NSW Health leaders tour ship medical facilities

Department of Defence

A group of senior medical administrators and specialists from five major NSW hospitals recently participated in an insightful clinical tour on board HMAS Adelaide.

The unique visit, led by the Maritime Operational Health Unit (MOHU), offered health leaders an inside look into the advanced medical facilities supporting Navy personnel, and highlighted the strong collaborative partnerships between military medical teams and NSW Health.

Officer in charge MOHU Commander Steven Grosser said the tour was organised to give Navy’s civilian colleagues a first-hand view into the complex medical operations conducted at sea.

“Maintaining our life-saving skills requires ongoing training and support from specialists across NSW. This was an opportunity to say thank you,” he said.

The clinical tour highlighted some of the key capabilities that enable Navy medics and nurses to deliver critical care even in extreme offshore environments.

Attendees witnessed the multi-purpose design of the deck triage area, main medical bay and primary casualty reception facility equipped for major trauma response.

They also gained insight into the full patient journey – from initial emergency reception to resuscitation, surgery, intensive care and recovery.

At the conclusion of the tour, Commander Grosser presented a video of recent simulation training exercises, offering perspective into the quick decision-making skills required of medical teams operating at sea.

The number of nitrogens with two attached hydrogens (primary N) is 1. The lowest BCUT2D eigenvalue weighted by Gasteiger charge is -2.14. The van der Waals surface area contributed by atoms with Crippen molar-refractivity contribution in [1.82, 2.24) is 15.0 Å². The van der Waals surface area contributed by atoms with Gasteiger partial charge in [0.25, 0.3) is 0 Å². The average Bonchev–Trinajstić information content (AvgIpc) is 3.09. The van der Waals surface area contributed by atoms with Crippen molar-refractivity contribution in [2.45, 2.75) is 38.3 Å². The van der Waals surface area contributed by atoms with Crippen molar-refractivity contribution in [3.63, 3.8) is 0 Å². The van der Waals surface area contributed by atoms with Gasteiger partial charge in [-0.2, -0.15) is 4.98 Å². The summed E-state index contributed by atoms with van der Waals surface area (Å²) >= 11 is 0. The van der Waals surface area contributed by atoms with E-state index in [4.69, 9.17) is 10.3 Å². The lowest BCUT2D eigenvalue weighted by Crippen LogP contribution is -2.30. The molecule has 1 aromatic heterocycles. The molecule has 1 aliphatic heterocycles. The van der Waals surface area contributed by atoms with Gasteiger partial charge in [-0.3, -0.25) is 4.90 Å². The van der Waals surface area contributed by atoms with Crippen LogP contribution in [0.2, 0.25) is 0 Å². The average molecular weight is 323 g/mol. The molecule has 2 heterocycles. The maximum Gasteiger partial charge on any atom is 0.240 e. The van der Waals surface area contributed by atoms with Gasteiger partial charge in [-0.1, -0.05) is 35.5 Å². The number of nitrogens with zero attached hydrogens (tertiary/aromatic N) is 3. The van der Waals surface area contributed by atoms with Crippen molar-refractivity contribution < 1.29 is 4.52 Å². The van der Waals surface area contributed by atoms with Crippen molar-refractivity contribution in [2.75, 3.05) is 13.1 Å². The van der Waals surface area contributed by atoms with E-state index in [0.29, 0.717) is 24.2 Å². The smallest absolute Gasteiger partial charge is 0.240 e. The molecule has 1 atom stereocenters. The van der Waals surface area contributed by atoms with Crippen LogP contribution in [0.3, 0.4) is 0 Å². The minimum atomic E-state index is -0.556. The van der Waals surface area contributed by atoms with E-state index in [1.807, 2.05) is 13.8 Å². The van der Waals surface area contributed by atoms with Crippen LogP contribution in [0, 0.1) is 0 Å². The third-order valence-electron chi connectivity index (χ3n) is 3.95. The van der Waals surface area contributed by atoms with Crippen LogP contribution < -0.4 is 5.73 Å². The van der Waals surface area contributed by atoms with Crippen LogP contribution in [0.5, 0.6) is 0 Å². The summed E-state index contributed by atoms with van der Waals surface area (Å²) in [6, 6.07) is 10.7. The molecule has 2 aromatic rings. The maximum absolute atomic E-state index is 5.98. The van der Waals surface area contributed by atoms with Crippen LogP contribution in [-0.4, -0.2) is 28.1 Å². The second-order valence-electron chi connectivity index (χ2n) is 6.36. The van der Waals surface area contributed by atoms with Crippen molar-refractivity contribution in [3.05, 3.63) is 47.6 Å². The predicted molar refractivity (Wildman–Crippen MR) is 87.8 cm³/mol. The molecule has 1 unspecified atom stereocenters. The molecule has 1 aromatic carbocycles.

Clinical Educator Severe Burn Injury Unit Jean Edge said it was an eye-opening experience.

“It was amazing and very helpful to see what you do and the conditions you work in,” she said.

Nurse Unit Manager Maryanne Howell echoed that statement.

“It was really informative to see how you are able to run a service on board and how we can help by supporting the military staff that come through the operating theatres in Royal North Shore Hospital,” she said.

With the in-depth tour complete, attendees expressed renewed appreciation for their Navy counterparts.

Visit Liaison Officer and Resus Team Leader Lieutenant Commander Nicole Klein-Essink hoped the visit reinforced the importance of ongoing skills development through hospital rotations for deployed medical personnel.

“This unique collaboration between Navy units and NSW Health continues to save lives both on land and at sea,” Lieutenant Commander Klein-Essink said.

/Public Release. View in full here.